• The problem must be difficult, as in The Genie’s Gift: A shy girl, not adventurous; has never left the family circle; wants to be strong; needs to learn how to deal with people; in the end, she doesn’t need the Genie’s gift, she found what she needed from her own journey.          

  Stories that begin with CHARACTER:

  • Write a brief character sketch: what your character likes, dislikes, fears, what                               would challenge them the most.
  • Chris’s brother has a fear of heights, but he went on a difficult hike.
  • Chris has a fear of suffocating because she has asthma.
  • Indiana Jones hates snakes, yet gets dumped into an underground chamber                                  filled with snakes.
  • What are you afraid of? Me? Speaking in front of people. Playing the piano in front of people.  What are the sensory details that happen to you physically when faced with                                your fears?

Write this on a Card and Prop it on your Desk
Chris's book, You Can Write for Children, offers a thorough explanation of her approach, much more than she could squeeze into a workshop. I highly recommend it. Here's an example:
  • In Chapter 11 on Dialogue and Thoughts, Chris mentions a suggested pattern, from Manuscript Makeover, by Elizabeth Lyon: stimulus (thing happens)--reaction/emotion (physical reaction)--thoughts (thought reaction)--action (what MC does next). This simple pattern has helped me flesh out areas that I found missing in my manuscripts.
While writing one of Chris’s HAUNTED series, The Ghost on the Stairs, The Riverboat Phantom, The Knight in the Shadows, and The Ghost Miner’s Treasure, Chris came up with the question: Why should MC help the ghost? What’s the penalty if she doesn’t help him? The MC’s sister had died. If she were to meet her ghost, she would want to help her. That gave her the desire to help the ghost in the story. And for Chris, while writing the book, that revelation made all the difference.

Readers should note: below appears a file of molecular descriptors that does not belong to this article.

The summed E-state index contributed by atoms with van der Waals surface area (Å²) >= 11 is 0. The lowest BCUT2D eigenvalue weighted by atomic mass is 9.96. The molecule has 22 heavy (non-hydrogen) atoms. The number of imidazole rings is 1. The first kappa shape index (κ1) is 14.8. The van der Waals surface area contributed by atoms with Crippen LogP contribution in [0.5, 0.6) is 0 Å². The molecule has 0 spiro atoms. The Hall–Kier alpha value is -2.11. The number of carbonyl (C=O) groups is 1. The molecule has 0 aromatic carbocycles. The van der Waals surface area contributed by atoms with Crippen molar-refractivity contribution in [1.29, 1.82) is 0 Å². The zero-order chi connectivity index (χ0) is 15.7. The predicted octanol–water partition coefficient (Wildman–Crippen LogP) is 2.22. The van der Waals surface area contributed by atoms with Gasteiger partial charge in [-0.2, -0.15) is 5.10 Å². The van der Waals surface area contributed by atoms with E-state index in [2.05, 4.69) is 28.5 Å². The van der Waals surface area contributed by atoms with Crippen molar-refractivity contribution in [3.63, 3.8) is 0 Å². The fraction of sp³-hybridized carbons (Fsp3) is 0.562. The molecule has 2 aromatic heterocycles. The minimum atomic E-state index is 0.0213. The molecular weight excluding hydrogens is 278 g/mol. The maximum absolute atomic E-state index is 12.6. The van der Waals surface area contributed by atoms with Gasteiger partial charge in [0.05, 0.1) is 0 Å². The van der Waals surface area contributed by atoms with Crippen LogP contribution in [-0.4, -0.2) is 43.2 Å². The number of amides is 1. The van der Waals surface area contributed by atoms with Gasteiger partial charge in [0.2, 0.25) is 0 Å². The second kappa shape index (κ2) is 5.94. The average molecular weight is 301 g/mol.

My experience is as an elementary teacher, and like so many of us, I fell in love with children’s literature while teaching. I’ve taken courses on writing for children and learned most of what I know from those courses. I found Chris’s approach on helping up-and-coming authors understand how to write for children refreshing and down-to-earth, and very helpful. She is a delight to know, and look out. She will make you fall in love with the spectacular sunsets, azure skies and diversity of people in New Mexico. To quote part of her bio on Amazon: “Her BFA in photography is used mainly to show Facebook friends how lovely the Southwest is.”
Image courtesty of: www.clipart-library.com

One of my writing buddies
loves to hear stories


Linda Wilson, a former elementary teacher and ICL graduate, has published over 150 articles for adults and children, and several short stories for children. She has recently become editor of the New Mexico SCBWI chapter newsletter and is working on several projects for children. Follow Linda on Facebook.

2 comments:

  1. Linda, great tips on writing for children. Attending all those workshops is sure to boost your writing skills. And even better, you share what you learn with us!

    ReplyDelete
  2. Thanks, Karen. I constantly thank my lucky stars that I can be associated with such a terrific SCBWI chapter.

    ReplyDelete